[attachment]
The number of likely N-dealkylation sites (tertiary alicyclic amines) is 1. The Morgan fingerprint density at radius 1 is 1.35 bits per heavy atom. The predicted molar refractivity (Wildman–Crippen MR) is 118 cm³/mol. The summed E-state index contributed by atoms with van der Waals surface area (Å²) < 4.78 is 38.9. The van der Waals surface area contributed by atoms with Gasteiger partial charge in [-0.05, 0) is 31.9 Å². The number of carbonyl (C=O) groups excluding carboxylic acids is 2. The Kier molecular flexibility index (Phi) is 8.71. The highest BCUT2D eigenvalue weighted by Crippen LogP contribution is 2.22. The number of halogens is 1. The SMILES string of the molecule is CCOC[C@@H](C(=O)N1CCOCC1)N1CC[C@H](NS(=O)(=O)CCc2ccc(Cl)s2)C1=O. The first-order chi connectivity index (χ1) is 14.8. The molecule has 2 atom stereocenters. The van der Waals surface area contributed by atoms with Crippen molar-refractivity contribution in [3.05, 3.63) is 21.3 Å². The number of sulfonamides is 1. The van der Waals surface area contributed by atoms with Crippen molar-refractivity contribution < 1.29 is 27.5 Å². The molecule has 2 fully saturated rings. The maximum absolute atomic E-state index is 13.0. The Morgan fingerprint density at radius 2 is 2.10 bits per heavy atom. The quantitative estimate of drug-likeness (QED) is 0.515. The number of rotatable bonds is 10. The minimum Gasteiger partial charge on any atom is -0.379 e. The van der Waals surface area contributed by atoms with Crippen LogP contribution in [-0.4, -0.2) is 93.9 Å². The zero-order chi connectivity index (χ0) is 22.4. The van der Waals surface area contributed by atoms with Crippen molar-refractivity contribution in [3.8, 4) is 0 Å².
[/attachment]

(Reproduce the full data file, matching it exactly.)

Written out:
The number of likely N-dealkylation sites (tertiary alicyclic amines) is 1. The Morgan fingerprint density at radius 1 is 1.35 bits per heavy atom. The predicted molar refractivity (Wildman–Crippen MR) is 118 cm³/mol. The summed E-state index contributed by atoms with van der Waals surface area (Å²) < 4.78 is 38.9. The van der Waals surface area contributed by atoms with Gasteiger partial charge in [-0.05, 0) is 31.9 Å². The number of carbonyl (C=O) groups excluding carboxylic acids is 2. The Kier molecular flexibility index (Phi) is 8.71. The highest BCUT2D eigenvalue weighted by Crippen LogP contribution is 2.22. The number of halogens is 1. The SMILES string of the molecule is CCOC[C@@H](C(=O)N1CCOCC1)N1CC[C@H](NS(=O)(=O)CCc2ccc(Cl)s2)C1=O. The first-order chi connectivity index (χ1) is 14.8. The molecule has 2 atom stereocenters. The van der Waals surface area contributed by atoms with Crippen molar-refractivity contribution in [3.05, 3.63) is 21.3 Å². The number of sulfonamides is 1. The van der Waals surface area contributed by atoms with Crippen molar-refractivity contribution < 1.29 is 27.5 Å². The molecule has 2 fully saturated rings. The maximum absolute atomic E-state index is 13.0. The Morgan fingerprint density at radius 2 is 2.10 bits per heavy atom. The quantitative estimate of drug-likeness (QED) is 0.515. The number of rotatable bonds is 10. The minimum Gasteiger partial charge on any atom is -0.379 e. The van der Waals surface area contributed by atoms with Crippen LogP contribution in [-0.4, -0.2) is 93.9 Å². The zero-order chi connectivity index (χ0) is 22.4. The van der Waals surface area contributed by atoms with Crippen molar-refractivity contribution in [3.8, 4) is 0 Å².